Will I Have to Pay My Ex's Attorney's Fees and Costs?

A common theme in divorce is the award of attorney’s fees and costs. It is no mystery that any legal actions can become expensive relatively quickly. This is especially true in custody battles and divorces where, sometimes, the process can become a lengthy one. The legal fees add up and it is not uncommon for individuals to question how they can afford to continue paying their legal fees even though they need representation to protect their legal interests. One solution is filing a motion to have the other spouse/parent pay his/her attorney’s fees and costs. But how?

An award of attorney’s fees and costs may be granted based on (1) the relative circumstances of the parties; and/or (2) the conduct of the parties’ and/or their attorney that frustrates potential settlement, including any bad faith actions. Family Code Section 2030(a) states that “in a proceeding for dissolution of marriage…the court shall ensure that each party has access to legal representation to preserve each party’s rights by ordering, if necessary based on the income and needs assessments, one party … to pay to the other party, or to the other party’s attorney, whatever amount is reasonably necessary for attorney’s fees and for the cost of maintaining or defending the proceeding during the pendency of the proceeding.” The Code goes on to state that “if the findings demonstrate disparity in access and ability to pay, the court shall make an order awarding attorney’s fees and costs.” Therefore, if one spouse/parent makes a significant amount more than the other party, an attorney’s fee award may be properly made. However, it is important to note that this is only where the disparity in income in significant. The court does not take a motion for attorney’s fees lightly, and as such, a justifiable need for the other party to contribute to one’s fees and costs must be adequately demonstrated. However, financial need is not the only way to seek assistance from the other party with one’s fees.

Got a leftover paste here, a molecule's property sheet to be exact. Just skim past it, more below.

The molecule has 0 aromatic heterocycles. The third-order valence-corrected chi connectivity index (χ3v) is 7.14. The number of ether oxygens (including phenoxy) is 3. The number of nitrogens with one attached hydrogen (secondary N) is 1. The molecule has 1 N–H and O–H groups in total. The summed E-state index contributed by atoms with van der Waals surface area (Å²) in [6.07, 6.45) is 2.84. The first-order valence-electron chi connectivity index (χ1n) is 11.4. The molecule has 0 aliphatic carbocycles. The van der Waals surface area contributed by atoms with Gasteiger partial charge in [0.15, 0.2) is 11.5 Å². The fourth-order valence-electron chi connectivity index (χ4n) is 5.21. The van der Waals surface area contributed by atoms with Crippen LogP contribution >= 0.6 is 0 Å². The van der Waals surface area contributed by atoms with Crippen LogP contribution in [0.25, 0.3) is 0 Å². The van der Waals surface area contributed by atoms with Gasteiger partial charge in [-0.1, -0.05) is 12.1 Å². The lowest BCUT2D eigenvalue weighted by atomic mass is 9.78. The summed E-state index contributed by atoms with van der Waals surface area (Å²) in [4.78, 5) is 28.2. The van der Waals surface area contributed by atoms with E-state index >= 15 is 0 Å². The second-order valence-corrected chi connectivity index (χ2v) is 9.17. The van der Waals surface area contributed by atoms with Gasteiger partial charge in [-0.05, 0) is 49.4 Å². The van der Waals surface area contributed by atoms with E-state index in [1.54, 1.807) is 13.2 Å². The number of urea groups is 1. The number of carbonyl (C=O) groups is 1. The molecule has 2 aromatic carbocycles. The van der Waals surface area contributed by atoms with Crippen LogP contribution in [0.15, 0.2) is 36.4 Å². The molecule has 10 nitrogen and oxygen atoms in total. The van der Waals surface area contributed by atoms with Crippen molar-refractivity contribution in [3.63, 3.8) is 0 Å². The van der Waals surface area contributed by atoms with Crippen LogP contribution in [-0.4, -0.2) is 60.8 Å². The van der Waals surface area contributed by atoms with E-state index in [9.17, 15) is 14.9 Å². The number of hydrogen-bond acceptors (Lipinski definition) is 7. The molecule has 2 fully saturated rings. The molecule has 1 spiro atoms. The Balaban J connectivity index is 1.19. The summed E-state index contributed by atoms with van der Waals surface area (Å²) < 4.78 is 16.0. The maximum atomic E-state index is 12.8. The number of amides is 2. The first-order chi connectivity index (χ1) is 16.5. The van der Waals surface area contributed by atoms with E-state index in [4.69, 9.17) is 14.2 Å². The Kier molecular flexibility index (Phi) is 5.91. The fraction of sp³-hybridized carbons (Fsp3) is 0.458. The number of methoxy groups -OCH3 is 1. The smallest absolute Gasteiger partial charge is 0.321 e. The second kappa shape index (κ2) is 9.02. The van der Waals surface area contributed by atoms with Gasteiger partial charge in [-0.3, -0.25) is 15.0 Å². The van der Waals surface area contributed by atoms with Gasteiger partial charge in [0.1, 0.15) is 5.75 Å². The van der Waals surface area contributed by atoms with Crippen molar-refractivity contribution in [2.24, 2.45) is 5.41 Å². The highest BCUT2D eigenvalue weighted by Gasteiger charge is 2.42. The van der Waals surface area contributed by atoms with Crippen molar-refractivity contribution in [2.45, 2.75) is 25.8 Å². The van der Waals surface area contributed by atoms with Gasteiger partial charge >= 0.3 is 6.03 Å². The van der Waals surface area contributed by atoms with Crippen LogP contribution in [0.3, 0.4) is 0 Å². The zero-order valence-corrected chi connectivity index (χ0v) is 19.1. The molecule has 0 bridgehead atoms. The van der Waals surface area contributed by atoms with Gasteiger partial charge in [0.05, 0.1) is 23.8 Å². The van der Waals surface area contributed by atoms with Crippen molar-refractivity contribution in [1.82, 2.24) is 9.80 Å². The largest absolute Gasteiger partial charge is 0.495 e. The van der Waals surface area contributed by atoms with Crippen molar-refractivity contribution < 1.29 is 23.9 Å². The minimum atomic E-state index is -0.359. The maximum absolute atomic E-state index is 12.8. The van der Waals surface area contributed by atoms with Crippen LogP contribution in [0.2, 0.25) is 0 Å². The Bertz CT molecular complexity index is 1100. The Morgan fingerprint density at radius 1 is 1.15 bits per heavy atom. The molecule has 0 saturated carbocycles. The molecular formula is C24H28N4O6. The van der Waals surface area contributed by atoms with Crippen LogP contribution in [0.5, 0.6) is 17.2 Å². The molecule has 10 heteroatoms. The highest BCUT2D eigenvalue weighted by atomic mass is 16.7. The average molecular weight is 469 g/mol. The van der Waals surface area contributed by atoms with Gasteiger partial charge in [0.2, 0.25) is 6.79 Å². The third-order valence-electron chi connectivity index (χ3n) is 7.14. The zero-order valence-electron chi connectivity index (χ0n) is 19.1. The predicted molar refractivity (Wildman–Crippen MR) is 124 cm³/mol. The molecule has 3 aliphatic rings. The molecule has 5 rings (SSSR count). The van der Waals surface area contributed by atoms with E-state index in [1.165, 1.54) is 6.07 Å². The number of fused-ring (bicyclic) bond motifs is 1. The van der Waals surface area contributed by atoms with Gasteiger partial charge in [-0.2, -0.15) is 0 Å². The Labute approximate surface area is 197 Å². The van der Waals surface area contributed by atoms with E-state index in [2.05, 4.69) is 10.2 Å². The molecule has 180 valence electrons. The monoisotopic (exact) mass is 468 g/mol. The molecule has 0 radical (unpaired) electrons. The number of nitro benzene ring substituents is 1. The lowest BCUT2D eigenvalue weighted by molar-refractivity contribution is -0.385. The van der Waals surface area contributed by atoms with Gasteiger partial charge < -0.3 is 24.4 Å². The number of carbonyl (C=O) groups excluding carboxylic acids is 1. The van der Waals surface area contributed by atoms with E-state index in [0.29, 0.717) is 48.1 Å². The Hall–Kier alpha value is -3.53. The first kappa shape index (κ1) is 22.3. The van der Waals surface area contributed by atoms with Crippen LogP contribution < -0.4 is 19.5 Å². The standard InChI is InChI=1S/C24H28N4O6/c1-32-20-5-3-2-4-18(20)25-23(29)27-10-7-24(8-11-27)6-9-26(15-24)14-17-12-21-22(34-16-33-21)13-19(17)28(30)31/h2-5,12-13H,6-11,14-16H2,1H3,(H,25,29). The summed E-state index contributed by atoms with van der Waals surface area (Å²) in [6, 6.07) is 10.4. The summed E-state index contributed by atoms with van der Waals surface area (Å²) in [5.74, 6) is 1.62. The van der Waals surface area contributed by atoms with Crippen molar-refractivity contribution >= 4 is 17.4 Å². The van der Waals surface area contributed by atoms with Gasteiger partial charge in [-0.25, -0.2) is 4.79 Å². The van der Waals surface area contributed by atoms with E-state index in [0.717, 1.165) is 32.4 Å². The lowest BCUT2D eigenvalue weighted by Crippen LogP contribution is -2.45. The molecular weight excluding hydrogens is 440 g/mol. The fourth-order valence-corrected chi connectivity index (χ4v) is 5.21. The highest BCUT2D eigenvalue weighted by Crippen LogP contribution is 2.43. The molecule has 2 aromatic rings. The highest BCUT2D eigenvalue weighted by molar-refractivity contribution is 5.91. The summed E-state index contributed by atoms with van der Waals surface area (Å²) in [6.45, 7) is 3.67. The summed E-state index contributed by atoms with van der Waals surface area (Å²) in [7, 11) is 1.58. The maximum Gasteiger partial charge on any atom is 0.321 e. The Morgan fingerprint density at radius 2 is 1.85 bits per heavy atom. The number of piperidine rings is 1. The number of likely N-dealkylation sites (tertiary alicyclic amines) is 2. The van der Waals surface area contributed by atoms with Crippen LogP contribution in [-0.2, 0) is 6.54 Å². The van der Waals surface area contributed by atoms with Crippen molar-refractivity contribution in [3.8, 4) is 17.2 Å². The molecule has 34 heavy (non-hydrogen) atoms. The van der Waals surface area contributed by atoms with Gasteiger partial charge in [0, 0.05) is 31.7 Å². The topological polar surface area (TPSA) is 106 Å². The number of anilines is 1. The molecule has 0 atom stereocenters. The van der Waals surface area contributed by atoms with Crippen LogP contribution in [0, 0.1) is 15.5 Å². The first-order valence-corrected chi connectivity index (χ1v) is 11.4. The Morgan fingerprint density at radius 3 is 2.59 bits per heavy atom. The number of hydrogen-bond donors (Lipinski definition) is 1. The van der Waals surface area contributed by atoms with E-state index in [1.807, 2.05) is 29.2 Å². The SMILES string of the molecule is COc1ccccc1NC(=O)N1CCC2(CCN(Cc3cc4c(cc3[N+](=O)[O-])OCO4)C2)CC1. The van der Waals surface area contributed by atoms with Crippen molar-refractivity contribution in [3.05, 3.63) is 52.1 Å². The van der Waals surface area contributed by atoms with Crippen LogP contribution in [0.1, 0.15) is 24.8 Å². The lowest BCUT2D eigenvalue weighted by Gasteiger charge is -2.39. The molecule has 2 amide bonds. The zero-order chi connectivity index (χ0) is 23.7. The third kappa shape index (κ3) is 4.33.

Another way is based upon the other party’s actions surrounding the pending matter. Family Code Section 271 provides that “the court may base an award of attorney’s fees and costs on the extent to which the conduct of each party or attorney furthers or frustrates the policy of the law to promote settlement of litigation and, where possible, to reduce the cost of litigation by encouraging cooperation between the parties and attorneys.” An attorney’s fee award on this basis is a sanction for a party, or his/her attorney’s “bad” behavior. The Code goes on to state that “In order to obtain an award under this section, the party requesting an award of attorney's fees and costs is not required to demonstrate any financial need for the award.” Therefore, even if the party seeking an award of attorney’s fees and costs can afford to pay his/her own legal fees, if the other party is acting in a manner so as to drive up the costs in the matter, the court may appropriately order him/her to contribute to the seeking party’s fees. Many times, such bad faith behavior/actions include a party’s refusal to comply with discovery requests, refusal to respond to settlement offers and/or failure to comply with court orders.

Here at Mello & Pickering, LLP we can help develop a strong case for you as we have extensive experience in both defending against and seeking an attorney’s fee motion. With our combined 28 years of experience we can help you to ensure that you and the child’s best interests are protected.